I don’t know about you, but I left my lights on last night
You may not have even known about Earth Hour last night when environmental activists were urged to turn off their lights from 8:30 to 9:30.
Instead I celebrated “Human Achievement Hour” by leaving mine burning brightly. Helen Whalen Cohen explains:
Technology and innovation have made our lives immeasurably better. We can fly to other countries in hours. Medical achievements have made formerly deadly diseases curable. The poorest people in the United States have what would have, until recently, been considered luxury items. There are seven billion people living on this planet, and lives have never been so long and so prosperous. Talk about a cause worth celebrating.
Nothing makes that clearer than the light at night made by man.
Of course that doesn’t mean, then, that I am against good stewardship of the earth’s resources, all for wiping out animal species or want dirty air and water.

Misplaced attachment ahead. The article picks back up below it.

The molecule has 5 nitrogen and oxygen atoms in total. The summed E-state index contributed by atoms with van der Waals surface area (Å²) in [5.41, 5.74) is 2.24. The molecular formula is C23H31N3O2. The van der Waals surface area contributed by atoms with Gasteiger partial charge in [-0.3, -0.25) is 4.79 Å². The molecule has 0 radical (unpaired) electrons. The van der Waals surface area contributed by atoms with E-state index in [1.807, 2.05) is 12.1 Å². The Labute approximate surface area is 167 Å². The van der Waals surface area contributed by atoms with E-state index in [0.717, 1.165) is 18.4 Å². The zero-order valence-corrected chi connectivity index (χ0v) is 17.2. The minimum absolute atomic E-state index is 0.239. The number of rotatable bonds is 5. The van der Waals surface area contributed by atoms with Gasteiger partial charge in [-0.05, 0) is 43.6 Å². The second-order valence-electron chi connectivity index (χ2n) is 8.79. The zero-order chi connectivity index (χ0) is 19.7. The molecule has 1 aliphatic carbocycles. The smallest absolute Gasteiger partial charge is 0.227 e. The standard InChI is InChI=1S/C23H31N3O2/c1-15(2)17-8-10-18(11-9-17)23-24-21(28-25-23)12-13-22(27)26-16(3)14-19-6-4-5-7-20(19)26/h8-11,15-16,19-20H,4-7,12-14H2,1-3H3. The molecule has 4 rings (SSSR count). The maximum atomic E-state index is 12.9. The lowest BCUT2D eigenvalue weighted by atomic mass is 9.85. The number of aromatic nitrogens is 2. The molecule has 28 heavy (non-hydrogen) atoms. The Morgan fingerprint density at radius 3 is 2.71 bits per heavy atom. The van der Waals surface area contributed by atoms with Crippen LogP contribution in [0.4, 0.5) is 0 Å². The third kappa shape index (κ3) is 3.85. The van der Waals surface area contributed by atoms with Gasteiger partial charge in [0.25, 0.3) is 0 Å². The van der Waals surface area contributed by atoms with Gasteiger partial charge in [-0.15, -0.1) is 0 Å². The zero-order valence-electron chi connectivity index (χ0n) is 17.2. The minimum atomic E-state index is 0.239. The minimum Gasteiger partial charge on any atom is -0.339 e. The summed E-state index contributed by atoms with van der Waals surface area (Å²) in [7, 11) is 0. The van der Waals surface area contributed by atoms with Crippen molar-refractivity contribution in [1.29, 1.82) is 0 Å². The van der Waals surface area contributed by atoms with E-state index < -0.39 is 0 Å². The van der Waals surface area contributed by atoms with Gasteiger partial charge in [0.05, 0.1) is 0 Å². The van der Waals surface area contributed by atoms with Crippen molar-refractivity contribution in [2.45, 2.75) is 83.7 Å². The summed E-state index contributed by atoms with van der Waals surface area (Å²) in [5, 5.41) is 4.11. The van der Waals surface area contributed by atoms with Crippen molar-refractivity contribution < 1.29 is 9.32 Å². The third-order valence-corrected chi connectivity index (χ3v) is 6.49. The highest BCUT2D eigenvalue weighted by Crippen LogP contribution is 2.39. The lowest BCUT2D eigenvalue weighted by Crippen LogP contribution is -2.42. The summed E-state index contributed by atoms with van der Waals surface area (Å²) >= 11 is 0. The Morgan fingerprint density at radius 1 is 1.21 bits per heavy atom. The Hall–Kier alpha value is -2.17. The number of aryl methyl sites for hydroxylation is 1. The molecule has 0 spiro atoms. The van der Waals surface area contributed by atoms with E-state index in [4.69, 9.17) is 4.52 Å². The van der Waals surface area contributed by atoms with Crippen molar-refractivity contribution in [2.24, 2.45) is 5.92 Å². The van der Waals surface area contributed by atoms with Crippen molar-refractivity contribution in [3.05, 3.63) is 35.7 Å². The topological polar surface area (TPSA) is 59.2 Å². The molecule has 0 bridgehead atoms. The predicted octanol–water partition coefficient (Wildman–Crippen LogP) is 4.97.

Hardly. That, of course, is the usual false choice set out there by radical environmentalists. I, and most people like me, believe that human achievement and good stewardship can coexist.
What we don’t believe is that human beings are a blight on this earth and that technology does more harm than good. In fact, I think Earth Hour is probably a good thing for demonstrating that point. I’d even go a step further for those who like to do that and tell them to go to the breaker box in their house and trip the main breaker and turn off all the electricity. Then turn off the gas. Finally, walk out to the box in the front yard and turn off the water. And let’s extend it for a while. Say a day? 2 days? A week?
A few days of drawing water from the creek, washing clothes on scrub board, cooking over a fire and reading by candle light might drive the point home. Oh, wait, no books … produced by technology, right? No phones, fast food or driving a car either. Have a doctor’s appointment during that time? No CT, MRIs or much of any sort of test. Sorry … but enjoy!
There is absolutely nothing wrong with what humans have achieved and we should celebrate it. Not sit in the dark for an hour each year pretending things are worse. That doesn’t “save the planet” … the planet is fine, thank you very much.
Anyway, I’m pushing for “Earth Days” next year. Let’s see these folks put their actions where their mouths are.
2 to a week of fun without technology. Make it attractive and better and you may get my attention.
In the meantime I’m planning to celebrate of "Human Achievement Days” during that time where I will essentially live as I am now (yup, I celebrate HAD every day).
Guess who will enjoy their days more?